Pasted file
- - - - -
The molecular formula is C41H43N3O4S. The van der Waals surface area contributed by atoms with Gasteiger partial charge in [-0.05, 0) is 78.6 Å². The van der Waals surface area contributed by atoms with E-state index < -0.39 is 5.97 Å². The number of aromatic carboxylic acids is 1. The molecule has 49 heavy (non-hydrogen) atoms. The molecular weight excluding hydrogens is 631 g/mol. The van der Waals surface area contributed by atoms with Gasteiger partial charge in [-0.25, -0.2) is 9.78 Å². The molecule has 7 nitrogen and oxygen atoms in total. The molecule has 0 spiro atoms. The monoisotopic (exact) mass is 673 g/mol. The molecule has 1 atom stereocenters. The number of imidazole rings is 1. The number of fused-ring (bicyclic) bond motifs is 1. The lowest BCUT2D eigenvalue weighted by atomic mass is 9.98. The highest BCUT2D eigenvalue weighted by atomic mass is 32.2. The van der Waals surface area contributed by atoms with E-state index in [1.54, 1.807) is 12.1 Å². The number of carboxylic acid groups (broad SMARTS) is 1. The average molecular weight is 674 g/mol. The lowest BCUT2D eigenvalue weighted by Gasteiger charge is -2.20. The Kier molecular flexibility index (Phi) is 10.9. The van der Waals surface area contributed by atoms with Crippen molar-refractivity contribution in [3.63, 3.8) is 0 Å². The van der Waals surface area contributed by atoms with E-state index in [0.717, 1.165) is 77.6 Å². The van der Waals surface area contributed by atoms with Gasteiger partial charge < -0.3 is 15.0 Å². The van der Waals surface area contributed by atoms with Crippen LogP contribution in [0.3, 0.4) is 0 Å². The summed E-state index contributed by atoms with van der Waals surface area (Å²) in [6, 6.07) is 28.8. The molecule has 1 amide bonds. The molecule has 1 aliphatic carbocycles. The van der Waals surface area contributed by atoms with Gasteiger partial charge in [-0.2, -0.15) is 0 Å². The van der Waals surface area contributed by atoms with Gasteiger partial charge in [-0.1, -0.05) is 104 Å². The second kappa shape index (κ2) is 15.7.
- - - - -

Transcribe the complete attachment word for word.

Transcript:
The molecular formula is C41H43N3O4S. The van der Waals surface area contributed by atoms with Gasteiger partial charge in [-0.05, 0) is 78.6 Å². The van der Waals surface area contributed by atoms with E-state index < -0.39 is 5.97 Å². The number of aromatic carboxylic acids is 1. The molecule has 49 heavy (non-hydrogen) atoms. The molecular weight excluding hydrogens is 631 g/mol. The van der Waals surface area contributed by atoms with Gasteiger partial charge in [-0.25, -0.2) is 9.78 Å². The molecule has 7 nitrogen and oxygen atoms in total. The molecule has 0 spiro atoms. The monoisotopic (exact) mass is 673 g/mol. The molecule has 1 atom stereocenters. The number of imidazole rings is 1. The number of fused-ring (bicyclic) bond motifs is 1. The lowest BCUT2D eigenvalue weighted by atomic mass is 9.98. The highest BCUT2D eigenvalue weighted by atomic mass is 32.2. The van der Waals surface area contributed by atoms with E-state index in [1.54, 1.807) is 12.1 Å². The number of carboxylic acid groups (broad SMARTS) is 1. The average molecular weight is 674 g/mol. The lowest BCUT2D eigenvalue weighted by Gasteiger charge is -2.20. The Kier molecular flexibility index (Phi) is 10.9. The van der Waals surface area contributed by atoms with Crippen molar-refractivity contribution in [3.63, 3.8) is 0 Å². The van der Waals surface area contributed by atoms with E-state index in [0.717, 1.165) is 77.6 Å². The van der Waals surface area contributed by atoms with Gasteiger partial charge < -0.3 is 15.0 Å². The van der Waals surface area contributed by atoms with Crippen LogP contribution in [0.3, 0.4) is 0 Å². The summed E-state index contributed by atoms with van der Waals surface area (Å²) in [6, 6.07) is 28.8. The molecule has 1 amide bonds. The molecule has 1 aliphatic carbocycles. The van der Waals surface area contributed by atoms with Gasteiger partial charge in [-0.2, -0.15) is 0 Å². The van der Waals surface area contributed by atoms with Gasteiger partial charge in [-0.1, -0.05) is 104 Å². The second kappa shape index (κ2) is 15.7.